While China's mobile game industry has experienced robust growth, it is still in an early stage and has plenty of room for growth, because of the following reasons:
Increase in China's mobile internet users - According to iResearch, China's mobile internet users increased from 233 million in 2009 to 500 million in 2013 and are expected to reach 637 million by the end of 2015, representing a 3-year CAGR of 12.9%. In addition, China's mobile internet users as a percentage of total internet users have consistently increased over the past five years, from 60.7% in 2009 to 80.9% in 2013, and are expected to reach 87.1% by 2015.
Mobile game players accounted for half of mobile users - According to CNNIC, mobile game players reached 252 million in June 2014, accounting for 47.8% of all mobile users, up from 43.1% in 2013. Growth in the number of mobile users has become the main driver for China's game industry. While it took 12 years to develop over 300 million desktop game players in China, mobile game users reached the same scale within just three years.
Revenue growth from mobile games surpassed that of desktop games - Revenue of China's game industry was 49.6 billion yuan in the first half of 2014, up 46% from a year ago. Among those, 330 million of the total 400 million game players were mobile users, up 90% from a year ago. Revenue from mobile games reached 12.5 billion in the same period.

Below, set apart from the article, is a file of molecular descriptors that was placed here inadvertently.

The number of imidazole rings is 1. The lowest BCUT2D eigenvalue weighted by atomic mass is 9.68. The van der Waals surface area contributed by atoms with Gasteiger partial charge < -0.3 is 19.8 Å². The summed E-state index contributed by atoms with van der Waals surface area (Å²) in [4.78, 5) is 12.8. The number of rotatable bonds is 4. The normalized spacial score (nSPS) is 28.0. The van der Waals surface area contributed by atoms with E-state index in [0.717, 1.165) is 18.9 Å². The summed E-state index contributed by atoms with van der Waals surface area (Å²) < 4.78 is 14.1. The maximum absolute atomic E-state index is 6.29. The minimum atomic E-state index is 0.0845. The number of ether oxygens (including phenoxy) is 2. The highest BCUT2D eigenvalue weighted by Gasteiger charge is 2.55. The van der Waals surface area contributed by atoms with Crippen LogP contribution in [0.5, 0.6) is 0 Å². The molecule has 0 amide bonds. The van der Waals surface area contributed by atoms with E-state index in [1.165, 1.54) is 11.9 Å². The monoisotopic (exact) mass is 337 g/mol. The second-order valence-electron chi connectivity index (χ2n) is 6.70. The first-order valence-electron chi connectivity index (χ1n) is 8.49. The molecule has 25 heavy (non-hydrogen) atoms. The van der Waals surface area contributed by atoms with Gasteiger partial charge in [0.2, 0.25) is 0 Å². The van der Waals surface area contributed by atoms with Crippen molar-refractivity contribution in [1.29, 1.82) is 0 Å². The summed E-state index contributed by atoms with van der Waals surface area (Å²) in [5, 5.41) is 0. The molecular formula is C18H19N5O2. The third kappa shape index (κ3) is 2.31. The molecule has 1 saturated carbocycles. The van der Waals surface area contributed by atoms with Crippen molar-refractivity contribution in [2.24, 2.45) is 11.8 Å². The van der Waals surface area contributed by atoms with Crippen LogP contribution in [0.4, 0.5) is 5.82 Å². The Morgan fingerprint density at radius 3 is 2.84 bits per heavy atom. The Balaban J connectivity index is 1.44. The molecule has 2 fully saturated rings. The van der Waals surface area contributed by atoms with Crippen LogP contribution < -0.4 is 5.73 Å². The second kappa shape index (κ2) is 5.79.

Mobile game revenue has plenty room for growth - According to JOGA, Japan's online game market was valued at 51.4 billion yuan in 2013. Of the entire market, 84%, or 43.3 billion were attributed to mobile and feature phone users. In China, mobile game revenue only accounted for 25.2% in the first six months of 2014.
Increase in paying intention - Driven by convenience of mobile payment and an increase in the time spent on handsets, mobile game players are more willing to pay for games than desktop game players.
The value chain in mobile game industry can be divided into three parts: content providers, publisher/distributors and platform providers. Major players listed in the U.S. are as follows:
Content providers: Shanda Games (NASDAQ:GAME), Perfect World (NASDAQ:PWRD),Changyou (NASDAQ:CYOU), NetEase (NASDAQ:NTES). This place is highly fragmented. Tencent (OTCPK:TCEHY) has 16% market share, and is the number one player in this segment. Among the U.S-listed companies, GAME has the largest market share, while the rest are traditional online game developers looking to wedge into mobile games.
Publisher/Distributors: the largest publisher in China is China Mobile Games (NASDAQ:CMGE) with 18.1% market share, followed by iDreamSky (NASDAQ:DSKY) (16.2%), Chukong (12.4%) and FL mobile (10.3%), according to analysis. CMGE is the only publisher available to U.S investors.
CMGE - the least followed company with the highest potential
While there are many analysts reports about $QIHU, $BIDU, $GAME, etc, there are very few analysts covering $CMGE, which means a great opportunity for those who would learn its value the first:
- CMGE is the number one mobile game publisher in China -It has the highest ARPU and the largest number of game pipelines among its peers.